On receiving his second promissory note, still in Caratinga, he entered the wholesale grains market. There, in association with José Carlos de Oliveira, Wantuil Teixeira de Paula, and his own brother Antônio Gomes da Silva Filho, he bought a pasta factory, another resounding success, the Fábrica de Macarrão Santa Cruz.

Christmas 1959 brought a grievous loss, the death of Geraldo, brother, friend, and counselor. José Alencar was summoned to take over the business that Geraldo had opened ten moths previously in Ubá. The partners in the business were Geraldo, his uncle Heitor Serrano Peres, Manuel Nascimento Moura, Manuel Vieira, all now deceased, and João Batista Magro, who today lives in Belo Horizonte.

The name of the company was União dos Cometas, owned by Geraldo Gomes da Silva & Cia. The company was restructured and, in deference to its principal founder, kept his name and was registered Geraldo Gomes da Silva, Tecidos S.A.

In 1963, José Alencar opened Cia. Industrial de Roupas União dos Cometas that was later renamed Wembley Roupas S.A. This name was chosen to celebrate the Brazilian Soccer Team´s dream of the triple championship in 1966 in London´s Wembley Stadium. Although the team failed to attain its dream, José Alencar´s business flourished.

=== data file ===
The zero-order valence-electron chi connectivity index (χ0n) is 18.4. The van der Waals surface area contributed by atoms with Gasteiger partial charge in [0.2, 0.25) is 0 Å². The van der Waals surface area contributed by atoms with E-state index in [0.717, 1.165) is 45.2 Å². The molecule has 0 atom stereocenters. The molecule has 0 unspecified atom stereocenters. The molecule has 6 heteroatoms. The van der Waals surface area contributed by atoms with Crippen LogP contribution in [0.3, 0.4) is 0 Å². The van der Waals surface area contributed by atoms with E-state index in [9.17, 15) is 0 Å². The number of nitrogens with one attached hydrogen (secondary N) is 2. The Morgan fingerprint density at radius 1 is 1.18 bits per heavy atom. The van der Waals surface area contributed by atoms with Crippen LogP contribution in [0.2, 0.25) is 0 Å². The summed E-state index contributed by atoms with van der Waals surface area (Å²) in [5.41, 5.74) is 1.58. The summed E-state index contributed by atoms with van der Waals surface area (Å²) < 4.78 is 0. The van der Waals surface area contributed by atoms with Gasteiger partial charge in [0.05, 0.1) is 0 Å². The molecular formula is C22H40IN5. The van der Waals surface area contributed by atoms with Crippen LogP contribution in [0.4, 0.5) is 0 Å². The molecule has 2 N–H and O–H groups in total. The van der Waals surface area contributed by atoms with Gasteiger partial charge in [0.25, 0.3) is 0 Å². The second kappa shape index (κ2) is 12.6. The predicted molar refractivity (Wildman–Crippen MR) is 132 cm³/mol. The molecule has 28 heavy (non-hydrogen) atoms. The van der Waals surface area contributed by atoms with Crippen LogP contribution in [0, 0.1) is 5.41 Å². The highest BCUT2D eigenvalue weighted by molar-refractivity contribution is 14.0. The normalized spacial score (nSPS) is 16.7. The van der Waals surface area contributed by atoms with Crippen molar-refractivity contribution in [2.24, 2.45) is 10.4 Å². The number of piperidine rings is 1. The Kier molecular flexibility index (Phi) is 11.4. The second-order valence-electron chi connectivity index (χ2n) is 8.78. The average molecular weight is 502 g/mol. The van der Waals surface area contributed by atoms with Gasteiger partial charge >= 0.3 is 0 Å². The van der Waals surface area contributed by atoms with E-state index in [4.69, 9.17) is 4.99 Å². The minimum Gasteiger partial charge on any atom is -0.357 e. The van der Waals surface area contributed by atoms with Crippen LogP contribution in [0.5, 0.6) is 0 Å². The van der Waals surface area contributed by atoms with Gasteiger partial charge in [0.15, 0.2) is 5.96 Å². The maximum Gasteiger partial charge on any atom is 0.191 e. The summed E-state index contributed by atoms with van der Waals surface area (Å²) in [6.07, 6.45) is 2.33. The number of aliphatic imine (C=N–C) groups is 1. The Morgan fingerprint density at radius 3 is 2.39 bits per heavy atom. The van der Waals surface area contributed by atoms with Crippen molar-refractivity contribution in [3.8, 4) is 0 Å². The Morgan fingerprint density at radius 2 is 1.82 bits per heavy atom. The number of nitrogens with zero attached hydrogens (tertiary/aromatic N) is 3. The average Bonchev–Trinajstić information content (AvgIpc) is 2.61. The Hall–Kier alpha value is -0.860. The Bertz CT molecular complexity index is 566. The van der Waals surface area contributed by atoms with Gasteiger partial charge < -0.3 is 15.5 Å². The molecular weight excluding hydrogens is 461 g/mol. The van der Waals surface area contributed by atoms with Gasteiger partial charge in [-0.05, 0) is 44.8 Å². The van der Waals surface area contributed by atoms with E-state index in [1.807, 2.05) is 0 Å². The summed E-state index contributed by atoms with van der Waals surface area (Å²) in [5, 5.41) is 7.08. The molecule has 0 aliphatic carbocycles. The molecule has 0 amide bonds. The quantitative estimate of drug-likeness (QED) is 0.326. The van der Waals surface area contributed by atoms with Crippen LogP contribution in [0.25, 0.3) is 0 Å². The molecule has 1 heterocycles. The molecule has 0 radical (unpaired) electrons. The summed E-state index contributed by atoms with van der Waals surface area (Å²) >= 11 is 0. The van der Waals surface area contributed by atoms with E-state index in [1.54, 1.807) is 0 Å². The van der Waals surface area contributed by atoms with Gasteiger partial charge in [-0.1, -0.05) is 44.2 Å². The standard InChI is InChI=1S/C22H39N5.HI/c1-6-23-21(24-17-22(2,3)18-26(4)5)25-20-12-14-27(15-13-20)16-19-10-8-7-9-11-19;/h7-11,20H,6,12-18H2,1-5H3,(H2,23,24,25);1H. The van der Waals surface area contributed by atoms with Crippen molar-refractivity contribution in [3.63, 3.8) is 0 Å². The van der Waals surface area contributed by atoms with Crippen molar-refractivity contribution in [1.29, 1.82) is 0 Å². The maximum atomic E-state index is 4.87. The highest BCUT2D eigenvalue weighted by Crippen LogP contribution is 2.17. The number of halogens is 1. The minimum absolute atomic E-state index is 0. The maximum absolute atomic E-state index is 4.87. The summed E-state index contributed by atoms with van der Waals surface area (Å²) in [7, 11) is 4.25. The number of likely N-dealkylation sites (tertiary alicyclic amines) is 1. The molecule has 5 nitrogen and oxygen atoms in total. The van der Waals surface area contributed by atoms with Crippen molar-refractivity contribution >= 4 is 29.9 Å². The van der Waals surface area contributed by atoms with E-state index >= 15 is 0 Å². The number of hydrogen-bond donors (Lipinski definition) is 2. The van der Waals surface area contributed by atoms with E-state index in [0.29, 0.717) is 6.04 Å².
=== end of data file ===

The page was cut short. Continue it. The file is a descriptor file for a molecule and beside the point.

In 1967, with the support of SUDENE (Northeastern Development Superintendency) and BDMG (Minas Gerais Development Bank), and in association with the distinguished entrepreneur (in the cotton processing sector) and Congressman, Luiz de Paula Ferreira, in Montes Claros, he opened Companhia de Tecidos Norte de Minas, Coteminas.

However, this thread and textile company, the most modern of its day, was only inaugurated in 1975.

Today, Coteminas boats fifteen factories in Brazil, five in the United States, one in Argentina, one in Mexico, and more than fifteen thousand employees. It fully satisfies the requirements of the most demanding customers in the domestic and global market. Company policy is still based on enthusiasm and solidarity as engines of growth, and as the attributes that enable it to meet its commitments to its team, its suppliers, customers, and shareholders, and the communities of which it is a part.

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Last Update
12/16/2009